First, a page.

Organizations are assumed to react to environmental changes either by adaptation or deliberate change, or they are assumed not to adapt at all. The New York Stock Exchange was long said to not react at all to the movement to automation in its environment, yet it then adapted quickly and suddenly. Explaining the internal dynamics that caused this punctuated equilibrium behavior will be a focus of my dissertation. Additionally I am showing under what circumstances dynamics are generated that cause a smooth adaptation to external changes or non-adaptation and organizational death. For these dynamics pressures from customer groups, from internal stakeholders as well as the inward orientation of management are of importance.

Social Responsibility as an Organizational Capability: The Case of Building Maintenance
Presenter: John Lyneis, MIT

Research on social responsibility has highlighted both the benefits that responsible practices can bring to organizations, and some of the ways by which individuals can influence change from within organizations.  Here, I study one organization that has both management support and committed individuals, but yet still faces a substantial challenge to reduce the greenhouse gas emissions of its buildings.  Building on the concept of social responsibility as an organizational capability, I show that reducing building energy use at this organization will require overcoming years of neglect in the way that buildings were maintained.  The condition of buildings and of any maintenance organization can easily erode – due to dynamics familiar to those in System Dynamics – making this responsible practice a difficult one to implement, develop and maintain over time.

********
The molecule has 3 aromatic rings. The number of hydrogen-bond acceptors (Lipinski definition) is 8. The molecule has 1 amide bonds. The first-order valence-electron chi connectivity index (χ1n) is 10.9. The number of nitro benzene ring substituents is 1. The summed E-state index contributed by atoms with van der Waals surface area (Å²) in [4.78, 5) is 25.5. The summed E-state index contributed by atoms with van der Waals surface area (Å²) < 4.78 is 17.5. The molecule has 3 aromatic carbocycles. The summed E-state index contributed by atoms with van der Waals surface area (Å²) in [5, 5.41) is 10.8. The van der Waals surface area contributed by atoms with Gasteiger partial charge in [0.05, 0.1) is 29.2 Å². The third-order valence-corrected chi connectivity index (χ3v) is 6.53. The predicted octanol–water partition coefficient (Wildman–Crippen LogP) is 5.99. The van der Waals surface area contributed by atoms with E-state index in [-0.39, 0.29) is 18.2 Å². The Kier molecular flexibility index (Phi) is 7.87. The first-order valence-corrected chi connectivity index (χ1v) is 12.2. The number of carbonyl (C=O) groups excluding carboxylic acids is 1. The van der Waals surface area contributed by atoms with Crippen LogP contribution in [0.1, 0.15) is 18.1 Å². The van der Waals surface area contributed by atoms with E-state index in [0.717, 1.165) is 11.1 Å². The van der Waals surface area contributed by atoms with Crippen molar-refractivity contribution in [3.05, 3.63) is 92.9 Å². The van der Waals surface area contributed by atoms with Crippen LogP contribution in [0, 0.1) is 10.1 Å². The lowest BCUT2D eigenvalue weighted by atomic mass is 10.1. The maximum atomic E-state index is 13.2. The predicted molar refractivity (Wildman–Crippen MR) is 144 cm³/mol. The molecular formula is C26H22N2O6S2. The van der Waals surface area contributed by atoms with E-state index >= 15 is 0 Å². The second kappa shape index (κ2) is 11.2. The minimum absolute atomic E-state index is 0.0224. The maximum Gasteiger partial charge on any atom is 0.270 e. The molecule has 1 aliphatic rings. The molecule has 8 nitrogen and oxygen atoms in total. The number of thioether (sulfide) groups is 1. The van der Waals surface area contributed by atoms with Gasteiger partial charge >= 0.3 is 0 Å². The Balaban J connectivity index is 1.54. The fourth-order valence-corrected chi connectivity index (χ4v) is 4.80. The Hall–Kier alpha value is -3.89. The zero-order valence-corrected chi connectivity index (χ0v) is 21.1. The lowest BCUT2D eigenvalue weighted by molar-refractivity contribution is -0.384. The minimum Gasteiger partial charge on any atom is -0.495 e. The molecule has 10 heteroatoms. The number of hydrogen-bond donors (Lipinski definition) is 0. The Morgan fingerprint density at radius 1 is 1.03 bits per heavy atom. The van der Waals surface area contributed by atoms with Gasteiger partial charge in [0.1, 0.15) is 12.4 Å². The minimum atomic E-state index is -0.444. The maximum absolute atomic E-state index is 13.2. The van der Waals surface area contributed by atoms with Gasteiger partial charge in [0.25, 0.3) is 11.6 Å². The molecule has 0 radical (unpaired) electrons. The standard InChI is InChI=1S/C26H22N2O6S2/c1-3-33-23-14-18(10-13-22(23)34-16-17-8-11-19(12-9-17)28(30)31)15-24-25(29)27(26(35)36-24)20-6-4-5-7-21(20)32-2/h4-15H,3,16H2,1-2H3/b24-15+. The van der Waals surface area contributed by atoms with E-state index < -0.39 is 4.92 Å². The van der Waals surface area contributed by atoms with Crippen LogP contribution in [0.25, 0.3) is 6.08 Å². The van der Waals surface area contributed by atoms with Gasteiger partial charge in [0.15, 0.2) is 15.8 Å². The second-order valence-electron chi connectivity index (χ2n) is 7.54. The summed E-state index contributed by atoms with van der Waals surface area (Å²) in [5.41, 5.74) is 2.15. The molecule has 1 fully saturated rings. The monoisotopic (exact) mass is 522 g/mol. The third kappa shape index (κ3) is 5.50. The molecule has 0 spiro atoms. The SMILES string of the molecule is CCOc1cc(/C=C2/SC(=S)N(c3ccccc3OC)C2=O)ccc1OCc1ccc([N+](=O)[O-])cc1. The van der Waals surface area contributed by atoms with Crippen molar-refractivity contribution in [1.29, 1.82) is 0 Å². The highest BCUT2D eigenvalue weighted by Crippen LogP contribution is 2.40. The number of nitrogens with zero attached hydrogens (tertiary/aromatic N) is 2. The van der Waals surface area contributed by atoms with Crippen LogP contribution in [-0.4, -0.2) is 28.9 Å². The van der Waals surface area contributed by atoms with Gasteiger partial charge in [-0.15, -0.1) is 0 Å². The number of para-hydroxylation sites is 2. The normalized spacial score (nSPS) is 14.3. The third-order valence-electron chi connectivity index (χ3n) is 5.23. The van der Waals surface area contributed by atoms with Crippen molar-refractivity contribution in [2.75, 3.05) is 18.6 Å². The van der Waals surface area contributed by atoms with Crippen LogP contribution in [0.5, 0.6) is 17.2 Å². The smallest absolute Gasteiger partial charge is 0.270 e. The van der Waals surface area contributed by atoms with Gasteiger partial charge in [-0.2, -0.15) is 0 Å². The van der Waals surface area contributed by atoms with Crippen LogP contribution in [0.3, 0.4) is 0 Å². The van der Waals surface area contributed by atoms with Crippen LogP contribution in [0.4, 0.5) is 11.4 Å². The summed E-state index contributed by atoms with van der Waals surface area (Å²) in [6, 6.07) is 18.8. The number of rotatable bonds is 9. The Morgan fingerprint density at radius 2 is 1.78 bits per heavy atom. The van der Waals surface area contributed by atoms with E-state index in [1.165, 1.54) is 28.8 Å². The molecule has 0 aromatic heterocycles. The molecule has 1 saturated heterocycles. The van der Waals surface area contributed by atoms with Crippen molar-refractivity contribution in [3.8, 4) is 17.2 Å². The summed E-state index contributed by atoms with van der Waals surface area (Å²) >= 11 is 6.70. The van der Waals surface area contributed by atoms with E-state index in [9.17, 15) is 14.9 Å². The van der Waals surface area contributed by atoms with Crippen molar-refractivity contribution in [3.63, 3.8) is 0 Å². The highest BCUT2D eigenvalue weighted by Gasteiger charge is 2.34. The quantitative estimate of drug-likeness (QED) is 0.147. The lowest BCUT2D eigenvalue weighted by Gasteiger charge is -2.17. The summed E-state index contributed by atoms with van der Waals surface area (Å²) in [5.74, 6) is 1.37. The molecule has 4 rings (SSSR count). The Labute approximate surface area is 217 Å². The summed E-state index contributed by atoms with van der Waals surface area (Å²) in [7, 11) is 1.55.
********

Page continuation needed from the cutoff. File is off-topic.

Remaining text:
Effect of Conditional Feedback on Learning  
Navid Ghaffarzadegan, UAlbany

Formal studies of decision threshold learning assume full feedback conditions, that is, no matter what the decision is (positive or negative), the decision maker will be provided by feedback. However, in the real world, feedback may be conditional on the decision made. In this paper, we investigate how conditional feedback can result in biased decisions. First, based on signal detection theory, a dynamic model of threshold learning is proposed. Then, the model is adjusted to examine effects of conditional feedback on learning and decision making. Then, the model is used to replicate some empirical findings. The results suggest conditional feedback can be a barrier to learning. Further, this study warns about problems of the current assumption of full feedback condition in most dynamic decision-making studies.